The clinical pharmacology of 5-iodo-2′-deoxycytidine (ICDR) has been investigated in twelve patients with advanced neoplastic disorders and compared with that of 5-iodo-2′-deoxyuridine (IUDR).
Studies of the catabolism of ICDR-I125 in four of these patients revealed that between 85 and 98 per cent of this compound was deaminated, with subsequent cleavage of the formed IUDR to 5-iodouracil, which, in turn, was de-iodinated, with the formation of iodide.
Objective evidence of inhibitory effects on various rapidly growing normal tissues was noted after treatment with ICDR and included stomatitis, hair loss, nail changes, and hematopoietic depression similar to that observed after administration of IUDR.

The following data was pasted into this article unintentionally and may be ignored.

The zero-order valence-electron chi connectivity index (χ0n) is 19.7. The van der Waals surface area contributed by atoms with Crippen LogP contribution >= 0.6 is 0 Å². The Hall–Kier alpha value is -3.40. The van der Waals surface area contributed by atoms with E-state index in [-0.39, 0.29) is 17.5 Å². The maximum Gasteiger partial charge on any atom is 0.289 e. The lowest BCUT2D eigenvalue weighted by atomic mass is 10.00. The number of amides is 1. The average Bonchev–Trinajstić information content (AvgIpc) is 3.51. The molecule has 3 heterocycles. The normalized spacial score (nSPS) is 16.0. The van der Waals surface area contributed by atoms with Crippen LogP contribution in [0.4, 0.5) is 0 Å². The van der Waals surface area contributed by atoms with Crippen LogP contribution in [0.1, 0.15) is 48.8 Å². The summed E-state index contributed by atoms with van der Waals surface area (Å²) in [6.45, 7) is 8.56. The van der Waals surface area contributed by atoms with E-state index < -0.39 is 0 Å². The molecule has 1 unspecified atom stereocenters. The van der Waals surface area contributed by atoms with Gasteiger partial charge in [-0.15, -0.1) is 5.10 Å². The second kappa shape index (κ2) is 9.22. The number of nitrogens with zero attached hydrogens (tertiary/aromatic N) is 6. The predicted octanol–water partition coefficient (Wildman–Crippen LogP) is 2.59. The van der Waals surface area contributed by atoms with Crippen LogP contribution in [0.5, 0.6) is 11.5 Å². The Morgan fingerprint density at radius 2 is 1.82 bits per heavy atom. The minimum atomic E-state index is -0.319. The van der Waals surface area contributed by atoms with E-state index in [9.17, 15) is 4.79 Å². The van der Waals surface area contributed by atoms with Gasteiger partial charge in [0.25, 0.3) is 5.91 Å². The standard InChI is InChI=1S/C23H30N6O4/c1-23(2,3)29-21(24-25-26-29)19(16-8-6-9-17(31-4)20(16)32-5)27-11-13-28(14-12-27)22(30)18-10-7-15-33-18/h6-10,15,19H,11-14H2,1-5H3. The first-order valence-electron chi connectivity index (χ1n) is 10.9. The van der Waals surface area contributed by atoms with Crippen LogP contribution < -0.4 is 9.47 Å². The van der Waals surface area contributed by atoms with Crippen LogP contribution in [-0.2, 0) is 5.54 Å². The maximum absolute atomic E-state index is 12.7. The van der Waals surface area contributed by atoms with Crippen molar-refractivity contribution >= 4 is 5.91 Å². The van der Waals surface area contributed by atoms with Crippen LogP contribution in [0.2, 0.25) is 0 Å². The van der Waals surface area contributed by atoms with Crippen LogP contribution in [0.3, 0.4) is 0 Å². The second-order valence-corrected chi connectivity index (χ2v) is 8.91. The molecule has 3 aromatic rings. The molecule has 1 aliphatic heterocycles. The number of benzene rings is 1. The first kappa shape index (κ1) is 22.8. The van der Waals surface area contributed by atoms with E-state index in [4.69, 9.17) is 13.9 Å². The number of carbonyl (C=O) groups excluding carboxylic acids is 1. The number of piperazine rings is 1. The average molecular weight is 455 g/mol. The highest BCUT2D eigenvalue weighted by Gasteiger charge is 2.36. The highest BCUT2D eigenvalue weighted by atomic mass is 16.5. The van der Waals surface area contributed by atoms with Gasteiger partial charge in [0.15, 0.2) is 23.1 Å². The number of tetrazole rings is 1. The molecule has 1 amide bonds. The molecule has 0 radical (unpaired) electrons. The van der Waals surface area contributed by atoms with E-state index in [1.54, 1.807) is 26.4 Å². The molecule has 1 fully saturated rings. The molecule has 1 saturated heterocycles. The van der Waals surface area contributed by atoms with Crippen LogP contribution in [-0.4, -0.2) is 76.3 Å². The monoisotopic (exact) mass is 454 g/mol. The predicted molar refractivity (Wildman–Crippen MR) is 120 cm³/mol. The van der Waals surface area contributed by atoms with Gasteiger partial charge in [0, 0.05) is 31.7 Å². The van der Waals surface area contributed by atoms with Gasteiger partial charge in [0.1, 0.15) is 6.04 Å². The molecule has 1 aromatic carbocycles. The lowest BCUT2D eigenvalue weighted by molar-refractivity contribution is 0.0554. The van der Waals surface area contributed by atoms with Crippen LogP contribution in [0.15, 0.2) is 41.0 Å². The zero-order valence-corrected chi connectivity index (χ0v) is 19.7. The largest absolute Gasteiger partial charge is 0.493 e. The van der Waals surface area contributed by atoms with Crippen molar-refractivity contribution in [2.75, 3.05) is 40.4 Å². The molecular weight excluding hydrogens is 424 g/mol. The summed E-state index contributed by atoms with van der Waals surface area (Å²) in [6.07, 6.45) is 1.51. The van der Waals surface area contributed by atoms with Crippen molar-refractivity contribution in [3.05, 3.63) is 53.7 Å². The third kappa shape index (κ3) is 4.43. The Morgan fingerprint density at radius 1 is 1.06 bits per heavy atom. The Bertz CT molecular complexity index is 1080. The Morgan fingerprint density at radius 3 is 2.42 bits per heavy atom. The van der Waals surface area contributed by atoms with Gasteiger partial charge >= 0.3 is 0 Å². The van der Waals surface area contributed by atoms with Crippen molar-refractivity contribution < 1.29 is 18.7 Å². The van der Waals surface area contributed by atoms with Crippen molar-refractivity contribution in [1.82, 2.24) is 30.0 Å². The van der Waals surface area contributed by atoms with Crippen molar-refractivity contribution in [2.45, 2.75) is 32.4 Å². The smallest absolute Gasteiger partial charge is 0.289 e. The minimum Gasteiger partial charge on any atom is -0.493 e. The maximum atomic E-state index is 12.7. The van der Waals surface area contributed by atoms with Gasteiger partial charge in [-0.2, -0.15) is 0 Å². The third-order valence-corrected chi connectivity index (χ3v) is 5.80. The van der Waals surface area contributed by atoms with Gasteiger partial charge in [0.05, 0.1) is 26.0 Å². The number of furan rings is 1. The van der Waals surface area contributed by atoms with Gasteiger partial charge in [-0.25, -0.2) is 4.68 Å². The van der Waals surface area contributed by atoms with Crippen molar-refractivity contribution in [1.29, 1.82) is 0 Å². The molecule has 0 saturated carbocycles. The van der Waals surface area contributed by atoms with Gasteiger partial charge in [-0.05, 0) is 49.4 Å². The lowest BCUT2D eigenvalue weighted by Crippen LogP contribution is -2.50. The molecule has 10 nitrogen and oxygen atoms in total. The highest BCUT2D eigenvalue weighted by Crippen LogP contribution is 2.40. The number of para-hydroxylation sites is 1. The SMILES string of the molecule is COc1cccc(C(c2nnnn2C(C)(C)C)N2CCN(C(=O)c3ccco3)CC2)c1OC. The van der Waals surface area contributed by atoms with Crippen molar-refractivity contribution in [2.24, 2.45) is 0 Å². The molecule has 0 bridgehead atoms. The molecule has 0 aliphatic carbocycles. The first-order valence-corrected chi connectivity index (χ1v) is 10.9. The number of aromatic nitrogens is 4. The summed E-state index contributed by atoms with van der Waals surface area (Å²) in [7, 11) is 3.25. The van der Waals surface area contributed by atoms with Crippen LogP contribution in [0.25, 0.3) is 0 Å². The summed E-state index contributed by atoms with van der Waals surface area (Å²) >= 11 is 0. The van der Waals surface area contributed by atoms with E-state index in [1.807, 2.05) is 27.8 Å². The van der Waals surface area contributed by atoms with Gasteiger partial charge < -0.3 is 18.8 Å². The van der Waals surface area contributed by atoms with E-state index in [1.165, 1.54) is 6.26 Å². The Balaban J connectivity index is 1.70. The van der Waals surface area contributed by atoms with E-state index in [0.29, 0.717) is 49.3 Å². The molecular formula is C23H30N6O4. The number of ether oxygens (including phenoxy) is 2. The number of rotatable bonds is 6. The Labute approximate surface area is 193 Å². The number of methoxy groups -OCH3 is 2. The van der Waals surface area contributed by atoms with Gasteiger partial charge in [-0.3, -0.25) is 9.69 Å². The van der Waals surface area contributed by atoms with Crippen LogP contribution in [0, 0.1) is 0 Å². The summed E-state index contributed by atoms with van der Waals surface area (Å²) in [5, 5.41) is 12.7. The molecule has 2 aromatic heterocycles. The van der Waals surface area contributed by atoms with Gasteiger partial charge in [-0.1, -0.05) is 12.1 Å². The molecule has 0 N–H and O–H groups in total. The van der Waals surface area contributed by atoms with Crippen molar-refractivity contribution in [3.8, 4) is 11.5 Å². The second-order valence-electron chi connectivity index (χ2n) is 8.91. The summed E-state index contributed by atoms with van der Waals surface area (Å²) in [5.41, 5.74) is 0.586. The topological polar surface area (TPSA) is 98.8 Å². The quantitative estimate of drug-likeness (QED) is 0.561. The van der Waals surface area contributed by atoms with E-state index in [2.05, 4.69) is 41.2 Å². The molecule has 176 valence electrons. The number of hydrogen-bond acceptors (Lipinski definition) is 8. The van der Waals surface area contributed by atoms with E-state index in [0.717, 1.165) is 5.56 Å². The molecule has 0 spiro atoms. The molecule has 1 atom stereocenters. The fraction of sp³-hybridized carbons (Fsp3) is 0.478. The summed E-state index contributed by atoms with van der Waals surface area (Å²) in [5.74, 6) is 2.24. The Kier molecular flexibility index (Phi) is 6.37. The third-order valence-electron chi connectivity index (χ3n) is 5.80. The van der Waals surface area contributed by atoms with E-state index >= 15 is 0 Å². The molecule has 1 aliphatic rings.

In those patients in whom metabolic studies with ICDR-I125 were performed, and in whom an adequate maintenance of blood levels of IUDR-I125 did not occur, typical signs of toxicity were not seen, and significant antineoplastic effects were not produced. In one patient in whom sustained blood levels of IUDR-I125 resulted from the ICDR-I125 injected, a marked regression of a carcinoma of the vulva was obtained repeatedly on four occasions. Both the antineoplastic effects and the manifestations of toxicity observed in this patient were comparable to those seen after an identical course of therapy with IUDR-I125.
These studies were supported by a special grant provided jointly by the American Cancer Society and its Connecticut division, as well as by grants of the Public Health Service (CY-2817, CRTY-5138, CY-5262, CA-05944, and OG-14).